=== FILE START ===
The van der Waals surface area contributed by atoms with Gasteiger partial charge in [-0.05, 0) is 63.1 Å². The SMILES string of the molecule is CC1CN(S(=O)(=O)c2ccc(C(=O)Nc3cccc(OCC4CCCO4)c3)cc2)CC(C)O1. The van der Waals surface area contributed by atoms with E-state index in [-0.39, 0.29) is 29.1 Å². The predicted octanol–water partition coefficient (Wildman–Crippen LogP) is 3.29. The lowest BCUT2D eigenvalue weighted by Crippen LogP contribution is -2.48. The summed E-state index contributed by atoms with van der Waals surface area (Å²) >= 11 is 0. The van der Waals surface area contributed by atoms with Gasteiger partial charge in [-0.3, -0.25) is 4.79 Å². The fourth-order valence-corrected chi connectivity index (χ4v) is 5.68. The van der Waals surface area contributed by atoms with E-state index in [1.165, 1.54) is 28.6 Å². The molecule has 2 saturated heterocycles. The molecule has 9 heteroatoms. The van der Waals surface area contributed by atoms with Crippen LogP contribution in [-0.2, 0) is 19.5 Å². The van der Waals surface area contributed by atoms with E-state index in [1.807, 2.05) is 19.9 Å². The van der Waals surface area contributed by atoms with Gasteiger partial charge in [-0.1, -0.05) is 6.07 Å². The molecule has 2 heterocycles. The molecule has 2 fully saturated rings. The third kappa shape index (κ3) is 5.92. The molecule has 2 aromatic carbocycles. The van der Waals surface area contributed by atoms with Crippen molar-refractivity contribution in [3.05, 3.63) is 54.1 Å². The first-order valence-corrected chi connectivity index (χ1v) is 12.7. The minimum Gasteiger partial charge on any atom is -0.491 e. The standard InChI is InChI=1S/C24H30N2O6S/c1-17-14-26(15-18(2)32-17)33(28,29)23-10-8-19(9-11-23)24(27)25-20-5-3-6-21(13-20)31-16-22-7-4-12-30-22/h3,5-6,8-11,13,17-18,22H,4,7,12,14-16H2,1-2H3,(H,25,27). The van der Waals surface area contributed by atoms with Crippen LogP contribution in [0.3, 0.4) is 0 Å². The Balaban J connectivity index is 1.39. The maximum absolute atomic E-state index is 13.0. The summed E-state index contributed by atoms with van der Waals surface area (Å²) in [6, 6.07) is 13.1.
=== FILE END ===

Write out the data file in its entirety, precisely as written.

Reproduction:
The van der Waals surface area contributed by atoms with Gasteiger partial charge in [-0.05, 0) is 63.1 Å². The SMILES string of the molecule is CC1CN(S(=O)(=O)c2ccc(C(=O)Nc3cccc(OCC4CCCO4)c3)cc2)CC(C)O1. The van der Waals surface area contributed by atoms with E-state index in [-0.39, 0.29) is 29.1 Å². The predicted octanol–water partition coefficient (Wildman–Crippen LogP) is 3.29. The lowest BCUT2D eigenvalue weighted by Crippen LogP contribution is -2.48. The summed E-state index contributed by atoms with van der Waals surface area (Å²) >= 11 is 0. The van der Waals surface area contributed by atoms with Gasteiger partial charge in [-0.3, -0.25) is 4.79 Å². The fourth-order valence-corrected chi connectivity index (χ4v) is 5.68. The van der Waals surface area contributed by atoms with E-state index in [1.165, 1.54) is 28.6 Å². The molecule has 2 saturated heterocycles. The molecule has 9 heteroatoms. The van der Waals surface area contributed by atoms with Crippen LogP contribution in [-0.2, 0) is 19.5 Å². The van der Waals surface area contributed by atoms with E-state index in [1.807, 2.05) is 19.9 Å². The van der Waals surface area contributed by atoms with Gasteiger partial charge in [-0.1, -0.05) is 6.07 Å². The molecule has 2 heterocycles. The molecule has 2 fully saturated rings. The third kappa shape index (κ3) is 5.92. The molecule has 2 aromatic carbocycles. The van der Waals surface area contributed by atoms with Crippen molar-refractivity contribution in [3.05, 3.63) is 54.1 Å². The first-order valence-corrected chi connectivity index (χ1v) is 12.7. The minimum Gasteiger partial charge on any atom is -0.491 e. The standard InChI is InChI=1S/C24H30N2O6S/c1-17-14-26(15-18(2)32-17)33(28,29)23-10-8-19(9-11-23)24(27)25-20-5-3-6-21(13-20)31-16-22-7-4-12-30-22/h3,5-6,8-11,13,17-18,22H,4,7,12,14-16H2,1-2H3,(H,25,27). The van der Waals surface area contributed by atoms with Crippen LogP contribution in [0.3, 0.4) is 0 Å². The Balaban J connectivity index is 1.39. The maximum absolute atomic E-state index is 13.0. The summed E-state index contributed by atoms with van der Waals surface area (Å²) in [6, 6.07) is 13.1.